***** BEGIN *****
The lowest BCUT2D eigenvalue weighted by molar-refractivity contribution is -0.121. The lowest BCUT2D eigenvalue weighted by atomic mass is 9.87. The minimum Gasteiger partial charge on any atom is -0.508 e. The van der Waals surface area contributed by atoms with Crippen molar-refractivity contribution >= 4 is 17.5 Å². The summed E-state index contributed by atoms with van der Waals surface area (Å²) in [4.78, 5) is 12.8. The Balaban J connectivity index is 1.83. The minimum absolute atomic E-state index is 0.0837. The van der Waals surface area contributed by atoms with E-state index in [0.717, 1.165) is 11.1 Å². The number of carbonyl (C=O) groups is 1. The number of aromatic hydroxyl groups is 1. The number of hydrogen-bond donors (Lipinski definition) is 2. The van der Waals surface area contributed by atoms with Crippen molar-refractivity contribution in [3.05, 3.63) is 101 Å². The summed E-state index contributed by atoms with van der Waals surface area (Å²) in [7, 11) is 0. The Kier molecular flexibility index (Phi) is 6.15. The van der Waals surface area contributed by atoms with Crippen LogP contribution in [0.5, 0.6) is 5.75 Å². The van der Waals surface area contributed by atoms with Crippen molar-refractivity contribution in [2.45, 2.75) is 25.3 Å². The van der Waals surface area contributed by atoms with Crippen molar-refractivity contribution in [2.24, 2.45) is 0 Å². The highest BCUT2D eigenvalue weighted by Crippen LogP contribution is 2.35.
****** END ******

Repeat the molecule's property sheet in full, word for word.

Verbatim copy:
The lowest BCUT2D eigenvalue weighted by molar-refractivity contribution is -0.121. The lowest BCUT2D eigenvalue weighted by atomic mass is 9.87. The minimum Gasteiger partial charge on any atom is -0.508 e. The van der Waals surface area contributed by atoms with Crippen molar-refractivity contribution >= 4 is 17.5 Å². The summed E-state index contributed by atoms with van der Waals surface area (Å²) in [4.78, 5) is 12.8. The Balaban J connectivity index is 1.83. The minimum absolute atomic E-state index is 0.0837. The van der Waals surface area contributed by atoms with E-state index in [0.717, 1.165) is 11.1 Å². The number of carbonyl (C=O) groups is 1. The number of aromatic hydroxyl groups is 1. The number of hydrogen-bond donors (Lipinski definition) is 2. The van der Waals surface area contributed by atoms with Crippen molar-refractivity contribution in [3.05, 3.63) is 101 Å². The summed E-state index contributed by atoms with van der Waals surface area (Å²) in [7, 11) is 0. The Kier molecular flexibility index (Phi) is 6.15. The van der Waals surface area contributed by atoms with Crippen LogP contribution in [0.5, 0.6) is 5.75 Å². The van der Waals surface area contributed by atoms with Crippen molar-refractivity contribution in [2.45, 2.75) is 25.3 Å². The van der Waals surface area contributed by atoms with Crippen molar-refractivity contribution in [2.24, 2.45) is 0 Å². The highest BCUT2D eigenvalue weighted by Crippen LogP contribution is 2.35.